AnzaXchange interviews Graffiti Coffee’s Leash family

The AnzaXchange crew, from left, Joseph Wittenberg, Matt Maulding, Patrick Vesey and Andrew Carey, pose for a picture with Sarah Tinsley, Leonella Leash, Steve Leash, Elizabeth Leash and Roberta Leash at the AnzaXchange podcast interview at the Graffiti Coffee Shop grand opening, Saturday, Nov. 18. Diane Sieker photo

The creators of the new Graffiti Coffee shop in Anza were interviewed by the AnzaXchange podcasters on the shop’s grand opening day Saturday, Nov. 18.

AnzaXchange is an online streaming service that produces podcasts with information, interviews, local news, current events schedules, entertainment and education in the Anza Valley. Patrick Vesey, Andrew Carey, Matt Maulding and Joseph Wittenberg make up the group, having met as part of the startup group for Anza’s KOYT-FM 97.1 radio station.

“Part of the drive of AnzaXchange is to showcase talents and skills of the people here in the Anza Valley and to promote Anza as a place of commerce and business and livelihood ‘on the hill,’” Vesey said.

That Saturday morning, their focus was on the brand-new Graffiti Coffee shop, and they had a warm interview with the Leash family, discussing how the idea for a coffee shop came about and how that idea was implemented. Steve Leash, Leonella Leash, Sarah Tinsley, Elizabeth Leash and Roberta Leash were all present to share their story.

“We’re really excited to bring this to our community,” Roberta Leash said.

The coffee shop has been the realization of a 10-year dream of the Leash clan. They wanted to have a business venture that the whole family could partake in, and they came up with the idea of a drive-thru coffee shop. After scrimping, saving, learning and attending seminars and classes, the shop has finally become a delicious reality.

They worked with the Small Business Administration, the California Indian Manpower Consortium and the Barista Academy, to learn and tap into grants, and information to help start the business.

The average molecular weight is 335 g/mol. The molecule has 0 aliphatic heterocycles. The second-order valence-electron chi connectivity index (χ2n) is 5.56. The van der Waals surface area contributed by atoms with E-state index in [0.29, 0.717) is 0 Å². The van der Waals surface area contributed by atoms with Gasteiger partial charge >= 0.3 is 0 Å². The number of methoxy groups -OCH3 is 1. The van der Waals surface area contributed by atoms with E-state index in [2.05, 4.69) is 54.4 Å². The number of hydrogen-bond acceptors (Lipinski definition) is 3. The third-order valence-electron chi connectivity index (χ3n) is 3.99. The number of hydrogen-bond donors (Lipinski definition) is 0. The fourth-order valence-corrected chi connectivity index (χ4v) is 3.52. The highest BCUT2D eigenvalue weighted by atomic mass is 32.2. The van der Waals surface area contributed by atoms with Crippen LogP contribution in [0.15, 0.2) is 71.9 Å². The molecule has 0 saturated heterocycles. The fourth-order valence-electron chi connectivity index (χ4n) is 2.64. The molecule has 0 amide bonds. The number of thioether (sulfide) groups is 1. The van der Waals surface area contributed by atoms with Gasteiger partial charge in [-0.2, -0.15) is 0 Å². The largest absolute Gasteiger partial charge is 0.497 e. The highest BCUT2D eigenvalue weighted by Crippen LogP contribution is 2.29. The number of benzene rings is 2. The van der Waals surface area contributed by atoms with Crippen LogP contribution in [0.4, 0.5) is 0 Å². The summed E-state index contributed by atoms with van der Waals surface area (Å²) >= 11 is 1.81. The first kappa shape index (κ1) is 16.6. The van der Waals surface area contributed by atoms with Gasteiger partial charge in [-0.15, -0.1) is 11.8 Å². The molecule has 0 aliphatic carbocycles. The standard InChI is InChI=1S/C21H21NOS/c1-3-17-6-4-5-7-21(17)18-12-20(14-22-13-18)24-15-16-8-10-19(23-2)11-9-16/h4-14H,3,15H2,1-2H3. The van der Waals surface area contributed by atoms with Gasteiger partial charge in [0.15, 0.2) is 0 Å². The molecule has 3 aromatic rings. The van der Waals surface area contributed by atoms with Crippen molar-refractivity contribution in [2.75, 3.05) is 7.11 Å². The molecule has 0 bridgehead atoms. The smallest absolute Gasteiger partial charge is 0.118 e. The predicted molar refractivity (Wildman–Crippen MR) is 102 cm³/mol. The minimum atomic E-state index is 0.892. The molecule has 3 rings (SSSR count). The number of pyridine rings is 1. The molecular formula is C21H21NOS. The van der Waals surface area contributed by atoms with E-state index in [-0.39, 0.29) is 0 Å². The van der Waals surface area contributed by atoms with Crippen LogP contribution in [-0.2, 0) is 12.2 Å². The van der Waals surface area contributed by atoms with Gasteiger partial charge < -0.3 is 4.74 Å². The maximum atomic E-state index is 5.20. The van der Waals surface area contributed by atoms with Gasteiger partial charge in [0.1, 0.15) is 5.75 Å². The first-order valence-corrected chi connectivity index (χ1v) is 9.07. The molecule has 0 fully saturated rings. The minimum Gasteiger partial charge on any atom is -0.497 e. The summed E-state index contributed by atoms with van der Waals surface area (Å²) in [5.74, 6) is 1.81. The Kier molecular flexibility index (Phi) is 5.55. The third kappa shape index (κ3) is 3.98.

The Leashes also had to become immersed in the coffee business, learning and becoming adept at all things coffee, from how the beans are roasted to creating the popular drinks offered at the shop. They have put many hours of study into the preparation for grand opening day.

Steve Leash found the kiosk shop building itself in Colorado, bought it and transported it to its current location just north of the Lake Riverside Drive gate on state Route 371.

“Did anyone try to buy coffee from you while you were actually going down the road?” Carey asked. No one did, but Steve Leash laughed and said that he received a lot of stares as he went down the road. Overpass clearances were also a concern, as the tiny building was 14 feet tall and not the easiest thing to transport.

Site preparation took some time, and the family used local contractors exclusively. Community is important to the Leash family.

“We really want to focus on name recognition, drink recognition. We want people to feel really welcome… ‘our’ coffee shop, not just ‘the’ coffee shop,” Tinsley said. “We really want to appreciate the community. We want to take time out of our day to connect with people, really appreciate people and do that one cup of coffee at a time.”

Expanding is also one of their goals. A lounge is planned as friendly place for people to relax, socialize and use the internet.

The family pays specific attention to the quality of the ingredients used, right down to the special locally roasted beans provided by Idyllwild Roasters.

“Even the coffee bean is local,” Vesey said.

“And certified organic,” Tinsley said.

Their menu is extensive and creative. The discussion shifted to the clever names of the drinks, from the “Dust Devil,” a chocolate concoction with hazelnut flavoring to the “Overcast,” made with macadamia nuts and white chocolate, both drinks can be served as espresso or frappe, hot or chilled.

Tinsley said the “Oh My Gosh” coffee drink came about from her own experience reading coffee menus.

“I’ve seen a lot of menus,” Tinsley said. “I’m reading the ingredients, and I’m like ‘Oh my gosh!’ the smallest drink has four shots of espresso in it with Irish cream and half-and-half in it versus the 24-ounce which has six shots of espresso, so I was like ‘oh my gosh! Who would do that to themselves?’ So Steve says, ‘That’s my kind of drink!’”

Graffiti Coffee even offers kid-friendly drinks and food items like cinnamon rolls, doughnuts and bagels.

Steve Leash explained the origin of the store name, “Graffiti Coffee.”

“I enjoy the art when it’s done right, art for the sake of art,” he said.

He said they will feature well-known graffiti artists on their website and have a wall by the shop for the artists to express themselves.

“Our communities need art,” he said.

To listen to the AnzaXchange podcast, visit

For more information, visit Graffiti Coffee at or on Facebook.

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